More Nursery Rhymes
In our earlier article concerning children’s nursery rhymes, we outlined how many of the seemingly childish playground chants appear to have their roots based in historic fact. In the previous article we attempted to provide some background as to the likely content of Little Jack Horner’s pie, the possible association of Ring a Ring O’Roses with the horrors of the 1665 Great Plague, why hush a-bye baby was rocked in the tree-tops and who the quite contrary Mary was.
We now attempt to shed light on why they couldn’t put Humpty together again, the tax implications surrounding that Baa Baa Black Sheep, and suggestions as to why ‘when the boys came out to play’, Georgie Porgie ran away. And in addition, why after visiting Gloucester, Doctor Foster never went there again; the tragic love story surrounding that most famous Somerset couple Jack and Jill, as well as suggesting reasons why the weasel goes ‘pop’!
Humpty Dumpty sat on the wall,
Humpty Dumpty had a great fall;
All the king’s horses and all the king’s men
Couldn’t put Humpty together again
Humpty Dumpty was not a person at all, but a massive siege cannon that was used by Royalist forces (the king’s men) during the English Civil War that raged between 1642 and 1651. During the siege of Colchester in 1648, the Royalists hauled Humpty Dumpty to the top of the church tower of St Mary-at-the-Walls, and for eleven weeks Humpty (sat on the wall and) blasted away at the attacking Parliamentarian Roundhead troops, defending the town.
Humpty’s great fall came when the church tower was eventually blown up by the Roundheads, and he couldn’t be put together again as he had fallen into, and subsequently had become buried, deep in the surrounding marshland. Without the mighty Humpty Dumpty to defend them, the king’s men led by Sir Charles Lucas and Sir George Lisle were soon overrun by the Parliamentarian soldiers of Thomas Fairfax.
Baa Baa Black Sheep,
Have you any wool?
Yes, sir, yes, sir,
Three bags full;
One for the master,
One for the dame,
And one for the little boy
Who lives down the lane.
Not surprisingly this rhyme is all about sheep, and the importance of sheep to the English economy. Until the late 16th century the final lines of the rhyme read “And none for the little boy who cries down the lane.” It was changed to the current version in order to cheer it up and make it into a song more suitable for children.
In medieval England, the wool trade was big business. There was enormous demand for it, mainly to produce cloth and everyone who had land, from peasants to major landowners, raised sheep. The great English landowners including lords, abbots and bishops began to count their wealth in terms of sheep, with some flocks totalling over 8,000 animals, all tended by dozens of full-time shepherds.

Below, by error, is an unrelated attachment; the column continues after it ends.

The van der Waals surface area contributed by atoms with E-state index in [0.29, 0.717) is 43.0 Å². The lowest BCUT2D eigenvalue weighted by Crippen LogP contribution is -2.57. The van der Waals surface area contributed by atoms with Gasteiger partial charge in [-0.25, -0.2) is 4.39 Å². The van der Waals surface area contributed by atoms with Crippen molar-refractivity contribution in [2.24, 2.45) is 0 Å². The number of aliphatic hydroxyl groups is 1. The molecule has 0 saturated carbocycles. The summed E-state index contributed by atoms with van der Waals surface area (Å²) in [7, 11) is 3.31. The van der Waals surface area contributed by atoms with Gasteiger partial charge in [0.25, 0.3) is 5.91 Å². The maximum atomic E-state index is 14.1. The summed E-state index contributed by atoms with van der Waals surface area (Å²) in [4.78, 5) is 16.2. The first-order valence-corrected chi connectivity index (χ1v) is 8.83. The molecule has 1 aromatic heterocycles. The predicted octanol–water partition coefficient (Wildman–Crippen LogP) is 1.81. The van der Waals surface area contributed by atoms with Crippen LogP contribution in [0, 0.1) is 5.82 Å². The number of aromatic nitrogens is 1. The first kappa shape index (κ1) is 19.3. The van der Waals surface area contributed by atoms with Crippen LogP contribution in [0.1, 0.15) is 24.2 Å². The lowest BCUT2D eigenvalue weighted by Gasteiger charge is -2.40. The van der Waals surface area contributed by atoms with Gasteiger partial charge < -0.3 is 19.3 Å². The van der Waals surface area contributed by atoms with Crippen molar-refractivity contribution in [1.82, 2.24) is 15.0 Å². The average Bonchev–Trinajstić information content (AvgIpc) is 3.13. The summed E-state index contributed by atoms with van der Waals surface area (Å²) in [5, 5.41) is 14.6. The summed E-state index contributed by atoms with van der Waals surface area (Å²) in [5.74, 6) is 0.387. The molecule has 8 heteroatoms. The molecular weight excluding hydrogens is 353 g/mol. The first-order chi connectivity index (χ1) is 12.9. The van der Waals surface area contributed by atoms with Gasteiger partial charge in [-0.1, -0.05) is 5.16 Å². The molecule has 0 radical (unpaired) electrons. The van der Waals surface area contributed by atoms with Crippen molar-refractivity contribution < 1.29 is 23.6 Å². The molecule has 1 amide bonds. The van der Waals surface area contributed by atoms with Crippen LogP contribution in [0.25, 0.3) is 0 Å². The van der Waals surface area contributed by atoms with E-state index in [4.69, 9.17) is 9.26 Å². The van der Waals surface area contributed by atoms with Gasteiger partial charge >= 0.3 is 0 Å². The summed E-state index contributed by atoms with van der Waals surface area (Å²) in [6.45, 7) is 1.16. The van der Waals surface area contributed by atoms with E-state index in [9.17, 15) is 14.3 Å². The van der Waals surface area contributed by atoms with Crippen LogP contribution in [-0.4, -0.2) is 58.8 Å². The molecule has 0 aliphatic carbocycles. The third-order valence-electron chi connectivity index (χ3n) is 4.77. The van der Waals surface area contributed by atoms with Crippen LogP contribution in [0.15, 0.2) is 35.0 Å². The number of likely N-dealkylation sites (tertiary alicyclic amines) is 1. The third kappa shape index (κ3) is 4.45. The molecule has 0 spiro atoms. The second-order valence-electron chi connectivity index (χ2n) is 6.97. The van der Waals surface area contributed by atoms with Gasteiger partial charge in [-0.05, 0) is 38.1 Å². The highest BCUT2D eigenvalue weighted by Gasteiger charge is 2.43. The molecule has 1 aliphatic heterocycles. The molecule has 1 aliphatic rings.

After returning from the crusades in 1272, Edward I imposed new taxes on the wool trade in order to pay for his military ventures. It is believed that this wool tax forms the background to the rhyme. One-third of the price of each bag, or sack sold, was for the king (the master); one-third to the monasteries, or church (the dame); and none to the poor shepherd (the little boy who cries down the lane) who had tirelessly tended and protected the flock.
Pudding and pie,
Kissed the girls and made them cry;
When the boys came out to play,
Georgie Porgie ran away.
It is thought that the ‘Georgie Porgie’ in question was actually the Prince Regent, later George IV. A tad on the tubby side, George weighed in at more than 17½ stone with a waist of 50 inches (Georgie Porgie, pudding and pie), and as such, he became a constant source of ridicule in the popular press of the time.
Despite his large size, George had also established for himself a rather poor reputation for his lusty romps with the fairer sex that involved several mistresses leaving a string of illegitimate children. When he was 23 he fell in love with the beautiful Maria Anne Fitzherbert; he was so besotted with her that he persuaded her to go through with a secret marriage. The marriage would never have been allowed as Maria was both a commoner, but much, much worse; she was a Roman Catholic! George later went on to marry Catherine of Brunswick, whom he despised so much that he even had her banned her from his coronation. And so George had made both the women in his life miserable (kissed the girls and made them cry).